Investment bank strategists headed to this week’s Davos World Economic Forum are betting on emerging markets restoring the world economy to a generation-long period of high growth — the ‘super-cycle’, Bloomberg says, that will send US Treasury yields flying and favour hard commodities. It’s perhaps a telling fixation. What is striking about Davos is that a veneer of micro-level optimism goes hand in hand with a gnawing insecurity about the macro picture, the FT’s Gillian Tett writes. This is partly because CEOs are uneasily aware that hostility towards elites is rising. And while much of this has been focused on bankers, continued high levels of unemployment have prompted wider concerns about a bigger backlash in the west.
We’re privileged to welcome to the World Economic Forum, the distinguished writer and thinker, Professor Holden Caulfield, 76-year-old president and founder of Rye Introspective LLP. Mr Caulfield has taken as his theme today “Goddam Money: It Always Ends Up Making You Blue as Hell”. Holden – the floor is yours. Read more
The world’s big banks on Tuesday warned that unless countries adopted a co-ordinated approach to banking reforms, their ability to lend would be damaged and the financial system would revert to pre-crisis conditions. On the eve of the World Economic Forum in Davos, top bankers on their way to the Swiss ski resort deplored the fragmentation of regulatory initiatives that has seen bonus taxes introduced in the UK and France, a US levy on banks, and the proposed “Volcker rule” limiting banks’ size and activities.
Top Wall Street bankers attending the World Economic Forum this week in the Swiss town of Davos will use the meeting to lobby regulators against Barack Obama’s plan to curb banks’ size and trading activity and break-up big institutions. Executives said they would push their case quietly to avoid giving the US president the “fight” he promised last week. Alistair Darling, UK chancellor, at the weekend rejected the US idea of limiting banks’ size and activities. But billionaire financier George Soros welcomed the plan.
There’s been an interesting exchange between the FT’s Martin Wolf and Morgan Stanley’s Stephen Roach on the subject of depression. After the civil niceties, the blogosphere tit-for-tat goes something like this (our emphasis):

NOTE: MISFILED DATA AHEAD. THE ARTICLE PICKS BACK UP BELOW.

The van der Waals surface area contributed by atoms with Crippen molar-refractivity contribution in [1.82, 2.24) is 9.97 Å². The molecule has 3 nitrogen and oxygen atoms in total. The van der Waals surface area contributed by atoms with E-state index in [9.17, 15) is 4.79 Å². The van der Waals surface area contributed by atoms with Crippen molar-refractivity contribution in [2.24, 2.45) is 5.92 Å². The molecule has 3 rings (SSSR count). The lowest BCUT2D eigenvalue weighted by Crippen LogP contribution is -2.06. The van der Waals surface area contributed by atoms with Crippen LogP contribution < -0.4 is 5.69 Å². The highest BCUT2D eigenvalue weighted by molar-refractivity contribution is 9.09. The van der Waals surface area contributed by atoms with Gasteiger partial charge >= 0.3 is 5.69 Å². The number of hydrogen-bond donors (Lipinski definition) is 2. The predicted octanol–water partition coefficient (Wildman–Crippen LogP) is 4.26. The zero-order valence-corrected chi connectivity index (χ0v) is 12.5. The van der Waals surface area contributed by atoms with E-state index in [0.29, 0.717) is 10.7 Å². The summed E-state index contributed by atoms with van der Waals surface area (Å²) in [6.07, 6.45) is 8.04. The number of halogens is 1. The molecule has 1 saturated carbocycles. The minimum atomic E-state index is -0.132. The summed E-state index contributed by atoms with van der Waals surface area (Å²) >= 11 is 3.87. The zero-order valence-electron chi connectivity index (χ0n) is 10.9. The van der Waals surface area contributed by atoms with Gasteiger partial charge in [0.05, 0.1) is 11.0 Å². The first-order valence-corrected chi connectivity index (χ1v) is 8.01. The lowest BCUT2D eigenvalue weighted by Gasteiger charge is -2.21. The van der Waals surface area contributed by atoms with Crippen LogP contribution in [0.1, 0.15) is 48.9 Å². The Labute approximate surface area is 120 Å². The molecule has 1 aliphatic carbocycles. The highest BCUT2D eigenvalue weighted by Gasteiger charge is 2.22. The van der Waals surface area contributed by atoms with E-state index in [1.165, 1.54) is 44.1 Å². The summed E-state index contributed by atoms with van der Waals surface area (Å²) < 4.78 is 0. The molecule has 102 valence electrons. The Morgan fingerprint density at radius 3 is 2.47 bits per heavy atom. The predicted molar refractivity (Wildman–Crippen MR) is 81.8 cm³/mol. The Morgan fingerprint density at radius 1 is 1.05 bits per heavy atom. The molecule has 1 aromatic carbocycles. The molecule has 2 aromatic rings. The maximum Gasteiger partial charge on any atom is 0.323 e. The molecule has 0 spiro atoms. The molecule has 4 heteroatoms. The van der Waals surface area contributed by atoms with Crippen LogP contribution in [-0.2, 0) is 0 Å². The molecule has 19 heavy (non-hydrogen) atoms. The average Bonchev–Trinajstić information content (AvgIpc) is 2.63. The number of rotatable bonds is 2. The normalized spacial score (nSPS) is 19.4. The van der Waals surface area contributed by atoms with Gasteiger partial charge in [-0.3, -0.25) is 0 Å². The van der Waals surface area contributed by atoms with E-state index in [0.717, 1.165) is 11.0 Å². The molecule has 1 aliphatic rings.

The annual gathering that is the Davos World Economic Forum gets underway in the small Swiss Alpine resort on Wednesday 28th January. For those of you keen to follow the goings on over the next three days, here is a hand-picked highlight of the coverage that is coming your way.
In a nod to the new mood of sobriety, Goldman Sachs has quietly cancelled its glittering annual party at the World Economic Forum in Davos and has sharply reduced its delegation to the event, which starts Wednesday. Other conspicuous cancellations include John Thain, who was due to host a high-profile breakfast meeting on Friday– until he was ousted from his post at Merrill Lynch on Thursday. Lehman Brothers, which used to send a formidable delegation to the ski resort, has also disappeared. Vikram Pandit, the embattled CEO of Citigroup, has withdrawn this year. So has Howard Stringer, the CEO of Sony. But Jamie Dimon, head of JPMorgan, is hosting a party in Davos’s iconic “Piano Bar, while Barclays is throwing a dinner in a mountain-top restaurant. And curiously, overall attendance numbers are actually up this year.
“This has been the fiercest argument I have had in Davos,” said Stephen Roach, chief economist at Morgan Stanley.
After Wednesday’s post here about the debate in the blogosphere on the effects of derivatives in the financial system, Gillian Tett reports on the arguments at Davos. While discussions about big economic themes lacked real drama, the role that derivatives may or may not be playing in distorting the cost of credit provided more lively debate. Read more
When big names in private equity get together in one place, you tend to expect news of yet more deals to follow. Not necessarily, says Reuters. Sometimes they’re just gathering for a bite to eat and a spot of charity.
Last night 800 of the deepest pockets in private equity, investment banking, accounting and law assembled in London for the launch of the Private Equity Foundation – which managed to raise just over £5m by the end of the dinner event. Read more
Davos always attracts a cluster of global bankers, but the list of those braving the Swiss weather this year includes a particularly large contingent of Wall Street financial titans.
Participants include not just Jamie Dimon, Lloyd Blankfein, and Richard Fuld, but also a large contingent of private equity leaders, including Stephen Schwarzman of Blackstone, David Rubenstein of Carlyle. One topic causing a buzz: growing transatlantic competition for dominance in the financial world. Read more
The market in bird flu is currently sitting at 22 countries during 2007, according to a virtual trading service being run by Thomson Financial and the World Economic Forum ahead of this month’s Davos meeting.
According to the data — extracted from market participants who are trading with play money — such a widespread outbreak (against human cases in nine countries last year) will trigger a fall of 0.4 per cent on the Down Jones Industrial Average. If the spread of avian flu reaches 60 countries, however, traders reckon the Dow will respond with a fall of 10 per cent. Read more